zoom Britain’s independent ship repairer, Burgess Marine has entered into a long-term agreement with Mainprize Offshore to initially build two 25m wind farm support vessels; MO2 an MO3.Mainprize Offshore has also taken out options on a further two vessels. The deal is to be financed by Close Brothers.Burgess Marine has developed a new concept called ‘Sure Build’, the first beneficiary of which will be Mainprize Offshore with the build of their vessel MO2.Nicholas Warren, Burgess Marine’s Managing Director said: “For many years we’ve watched yards make small fortunes, then fail, or Operators make big investments which have then been seized or withheld by administrators. We wanted to offer a ‘piece of mind alternative’ to the industry. Something different. Something sensible. This low risk low margin model has got to be the way to go in an industry so inherently full of risk. The team at Close Brothers have been second-to-none and so very easy to work with; between us we’ve a great product and we look forward to many years of success.”Burgess Marine intends to launch ‘Sure Build’ to the market at the Seawork International 2014 exhibition in Southampton next month, with the signing of MO2 taking place on the company’s exhibition stand on June 10.Bob Mainprize, Mainprize Offshore’s Owner and Managing Director said: “We obviously look forward to working closely with Nick and the team at Burgess throughout the build of MO2 – but perhaps more importantly we are looking forward to the development of very long and very fruitful mutually beneficial relationship. Our product really is leading the field and business remains very brisk, we’re all pushing our hardest to have MO2 at Seawork next year and safely in a customer’s hands shortly thereafter.”June 9, 2014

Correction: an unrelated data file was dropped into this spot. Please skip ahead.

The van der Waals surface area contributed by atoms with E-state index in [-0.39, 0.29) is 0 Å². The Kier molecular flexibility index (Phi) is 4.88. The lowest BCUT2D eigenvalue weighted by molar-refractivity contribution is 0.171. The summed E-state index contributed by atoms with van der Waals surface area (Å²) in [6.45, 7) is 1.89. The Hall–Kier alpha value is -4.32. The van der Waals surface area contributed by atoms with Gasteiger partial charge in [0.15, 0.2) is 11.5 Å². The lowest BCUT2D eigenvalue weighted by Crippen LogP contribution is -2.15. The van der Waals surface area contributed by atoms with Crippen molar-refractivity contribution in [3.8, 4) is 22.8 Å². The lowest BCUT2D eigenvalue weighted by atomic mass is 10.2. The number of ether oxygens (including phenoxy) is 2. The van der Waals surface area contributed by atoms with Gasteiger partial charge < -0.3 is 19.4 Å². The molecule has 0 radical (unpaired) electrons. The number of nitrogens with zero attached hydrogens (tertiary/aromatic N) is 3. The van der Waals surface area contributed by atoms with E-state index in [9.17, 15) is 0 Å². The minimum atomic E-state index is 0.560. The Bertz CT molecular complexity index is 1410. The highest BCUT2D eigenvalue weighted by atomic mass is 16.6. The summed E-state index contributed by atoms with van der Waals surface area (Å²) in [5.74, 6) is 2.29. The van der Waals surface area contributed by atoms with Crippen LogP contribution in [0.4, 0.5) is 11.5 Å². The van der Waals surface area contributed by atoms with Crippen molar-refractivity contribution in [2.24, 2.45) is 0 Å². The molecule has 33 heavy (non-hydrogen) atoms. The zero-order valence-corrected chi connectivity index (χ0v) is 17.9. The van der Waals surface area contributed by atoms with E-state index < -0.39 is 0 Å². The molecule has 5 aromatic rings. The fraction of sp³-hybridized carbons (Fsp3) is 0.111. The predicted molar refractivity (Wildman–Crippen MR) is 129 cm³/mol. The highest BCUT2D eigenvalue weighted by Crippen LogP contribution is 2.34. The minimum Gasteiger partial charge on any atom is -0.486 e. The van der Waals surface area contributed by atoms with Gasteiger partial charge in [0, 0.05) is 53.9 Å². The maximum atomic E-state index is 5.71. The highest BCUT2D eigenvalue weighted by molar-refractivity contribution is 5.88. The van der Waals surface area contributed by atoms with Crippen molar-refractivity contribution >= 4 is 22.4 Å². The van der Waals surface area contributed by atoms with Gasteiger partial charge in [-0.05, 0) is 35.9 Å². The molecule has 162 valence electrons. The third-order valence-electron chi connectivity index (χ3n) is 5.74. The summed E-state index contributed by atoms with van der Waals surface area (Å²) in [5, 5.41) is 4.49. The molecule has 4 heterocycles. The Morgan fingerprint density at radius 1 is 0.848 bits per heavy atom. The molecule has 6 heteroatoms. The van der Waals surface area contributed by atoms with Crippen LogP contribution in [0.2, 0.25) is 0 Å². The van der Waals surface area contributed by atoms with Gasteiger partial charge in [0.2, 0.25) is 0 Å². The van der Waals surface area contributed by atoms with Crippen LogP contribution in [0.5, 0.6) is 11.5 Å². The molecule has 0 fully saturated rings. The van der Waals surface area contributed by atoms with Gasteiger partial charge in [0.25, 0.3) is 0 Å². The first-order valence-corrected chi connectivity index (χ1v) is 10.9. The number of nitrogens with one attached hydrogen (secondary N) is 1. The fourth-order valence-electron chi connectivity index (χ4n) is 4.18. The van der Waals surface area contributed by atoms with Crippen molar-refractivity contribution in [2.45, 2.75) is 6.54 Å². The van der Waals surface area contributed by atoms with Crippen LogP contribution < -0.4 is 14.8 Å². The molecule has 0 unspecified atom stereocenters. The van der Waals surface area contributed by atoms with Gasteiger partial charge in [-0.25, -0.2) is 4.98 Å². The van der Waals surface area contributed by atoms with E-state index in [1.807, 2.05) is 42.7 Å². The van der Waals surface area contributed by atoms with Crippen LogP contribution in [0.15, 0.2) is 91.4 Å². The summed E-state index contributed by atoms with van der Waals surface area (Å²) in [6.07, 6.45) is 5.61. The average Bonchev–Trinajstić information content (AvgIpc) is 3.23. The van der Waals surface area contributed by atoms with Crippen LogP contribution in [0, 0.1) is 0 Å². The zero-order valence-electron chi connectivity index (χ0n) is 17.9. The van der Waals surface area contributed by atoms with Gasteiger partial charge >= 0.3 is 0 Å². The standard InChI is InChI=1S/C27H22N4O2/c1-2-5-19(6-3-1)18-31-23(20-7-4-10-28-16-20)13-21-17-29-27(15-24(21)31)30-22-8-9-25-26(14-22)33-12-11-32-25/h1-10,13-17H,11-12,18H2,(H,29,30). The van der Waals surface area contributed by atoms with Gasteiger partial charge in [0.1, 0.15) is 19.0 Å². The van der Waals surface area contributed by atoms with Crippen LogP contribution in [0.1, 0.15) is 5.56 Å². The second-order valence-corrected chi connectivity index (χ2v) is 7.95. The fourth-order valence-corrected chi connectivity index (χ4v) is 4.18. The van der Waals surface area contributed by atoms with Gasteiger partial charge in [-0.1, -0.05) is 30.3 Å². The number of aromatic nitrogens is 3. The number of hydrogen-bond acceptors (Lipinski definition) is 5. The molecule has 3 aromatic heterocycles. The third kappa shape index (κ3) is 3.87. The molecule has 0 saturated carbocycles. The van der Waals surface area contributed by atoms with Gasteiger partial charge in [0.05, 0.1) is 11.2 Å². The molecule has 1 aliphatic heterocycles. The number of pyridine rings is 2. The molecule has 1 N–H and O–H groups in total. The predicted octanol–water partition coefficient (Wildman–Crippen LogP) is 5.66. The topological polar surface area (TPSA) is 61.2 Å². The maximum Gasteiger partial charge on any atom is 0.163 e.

“With over 70% of sepsis cases coming from the community, the guideline for GPs and paramedics to deliver potentially lifesaving antibiotics en route to the hospital is key to treating sepsis early.”The speed in which sepsis takes over the body – 36 hours in William’s case – is frightening.”Mr Hunt said the health service was undertaking a “relentless drive” to raise awareness of the condition.“Every death from sepsis is a tragedy, yet too often the warning signs are missed,” he said.“We need to get far better at spotting sepsis across the NHS and this advice shows how vital it is for clinicians to treat life-threatening symptoms as soon as possible.” The update in guidance follows a string of scandals where doctors and nurses failed to react to signs of sepsis, when the body overreacts to an infection and goes into shock, until it was too late.Last year NICE urged staff to treat signs of the condition with the same urgency as they would potential symptoms of a heart attack.But in an indication that clinical standards have not yet sufficiently improved, NICE is now mandating a 60-minute window by which staff must begin to act.A 2015 report revealed that 40 per cent of people admitted to A&E with sepsis were not given a timely review by a senior clinician.It also highlighted avoidable delays in administering antibiotics in more than a quarter of cases.Last night the Health Secretary, Jeremy Hunt, said the warning signs were still too often being missed, and the NHS needed to improve its treatment of the condition. NHS doctors repeatedly failed to spot he had sepsis, while workers on the 111 helpline mishandled a call from his mother Melissa.Another child, three-year-old Sam Morrish, from Devon, also died from sepsis in December 2010.He was also the victim of a catalogue of NHS errors.Call-handlers at NHS Direct failed to categorise Sam’s mother’s call as urgent, despite indications that his vomit contained blood.Even when hospital staff finally realised he was critically ill, they waited three hours before administering the antibiotics that could have saved his life.Mrs Mead said: “I am delighted that all clinical organisations are coming together to improve care for suspected and confirmed sepsis. William Mead died of sepsis after NHS errors in 2014Credit:PA NHS staff must begin treating patients suspected of having potentially lethal sepsis within one hour, the watchdog has said in a bid to crack down on avoidable deaths.The National Institute of Health and Care Excellence today says that anyone showing symptoms, such as increased temperature, heart rate and rashes, must be swiftly examined by a senior doctor and started on life-saving drugs. We need to get far better at spotting sepsis across the NHSJeremy Hunt Want the best of The Telegraph direct to your email and WhatsApp? Sign up to our free twice-daily Front Page newsletter and new audio briefings. The new guidance will not only apply to hospital staff, but also to GPs, who will be expected to start patients on antibiotics and intravenous fluids within an hour if they cannot be rushed to hospital.Professor Gillian Leng, NICE deputy chief executive, said: “”Severe symptoms can develop in sepsis very quickly.“If high-risk patients are not identified and treated promptly, people can be left with debilitating problems.“In the worst cases, they may die.”The condition hit the headlines following the death of 12-month-old William Mead in December 2014.